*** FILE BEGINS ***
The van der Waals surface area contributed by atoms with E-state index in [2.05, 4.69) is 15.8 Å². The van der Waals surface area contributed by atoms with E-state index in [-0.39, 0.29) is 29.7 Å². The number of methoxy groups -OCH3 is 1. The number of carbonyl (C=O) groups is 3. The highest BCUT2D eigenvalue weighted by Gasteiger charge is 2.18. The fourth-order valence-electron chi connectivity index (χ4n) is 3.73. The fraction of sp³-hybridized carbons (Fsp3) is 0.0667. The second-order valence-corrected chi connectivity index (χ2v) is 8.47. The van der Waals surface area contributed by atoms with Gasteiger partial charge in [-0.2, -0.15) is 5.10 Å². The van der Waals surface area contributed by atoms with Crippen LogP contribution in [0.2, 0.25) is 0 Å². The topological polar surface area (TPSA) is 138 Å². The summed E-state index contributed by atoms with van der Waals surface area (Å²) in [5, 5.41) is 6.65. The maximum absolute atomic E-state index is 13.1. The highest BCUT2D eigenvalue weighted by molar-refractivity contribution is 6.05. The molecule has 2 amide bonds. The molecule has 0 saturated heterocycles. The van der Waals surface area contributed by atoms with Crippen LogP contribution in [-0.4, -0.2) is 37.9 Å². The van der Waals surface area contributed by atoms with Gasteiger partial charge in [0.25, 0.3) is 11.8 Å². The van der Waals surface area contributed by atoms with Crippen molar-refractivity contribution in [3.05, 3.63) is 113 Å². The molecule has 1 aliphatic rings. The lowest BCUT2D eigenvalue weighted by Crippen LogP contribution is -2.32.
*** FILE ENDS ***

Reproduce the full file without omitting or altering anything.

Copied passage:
The van der Waals surface area contributed by atoms with E-state index in [2.05, 4.69) is 15.8 Å². The van der Waals surface area contributed by atoms with E-state index in [-0.39, 0.29) is 29.7 Å². The number of methoxy groups -OCH3 is 1. The number of carbonyl (C=O) groups is 3. The highest BCUT2D eigenvalue weighted by Gasteiger charge is 2.18. The fourth-order valence-electron chi connectivity index (χ4n) is 3.73. The fraction of sp³-hybridized carbons (Fsp3) is 0.0667. The second-order valence-corrected chi connectivity index (χ2v) is 8.47. The van der Waals surface area contributed by atoms with Gasteiger partial charge in [-0.2, -0.15) is 5.10 Å². The van der Waals surface area contributed by atoms with Crippen LogP contribution in [0.2, 0.25) is 0 Å². The topological polar surface area (TPSA) is 138 Å². The summed E-state index contributed by atoms with van der Waals surface area (Å²) in [5, 5.41) is 6.65. The maximum absolute atomic E-state index is 13.1. The highest BCUT2D eigenvalue weighted by molar-refractivity contribution is 6.05. The molecule has 2 amide bonds. The molecule has 0 saturated heterocycles. The van der Waals surface area contributed by atoms with Crippen LogP contribution in [-0.4, -0.2) is 37.9 Å². The van der Waals surface area contributed by atoms with Gasteiger partial charge in [0.25, 0.3) is 11.8 Å². The van der Waals surface area contributed by atoms with Crippen molar-refractivity contribution in [3.05, 3.63) is 113 Å². The molecule has 1 aliphatic rings. The lowest BCUT2D eigenvalue weighted by Crippen LogP contribution is -2.32.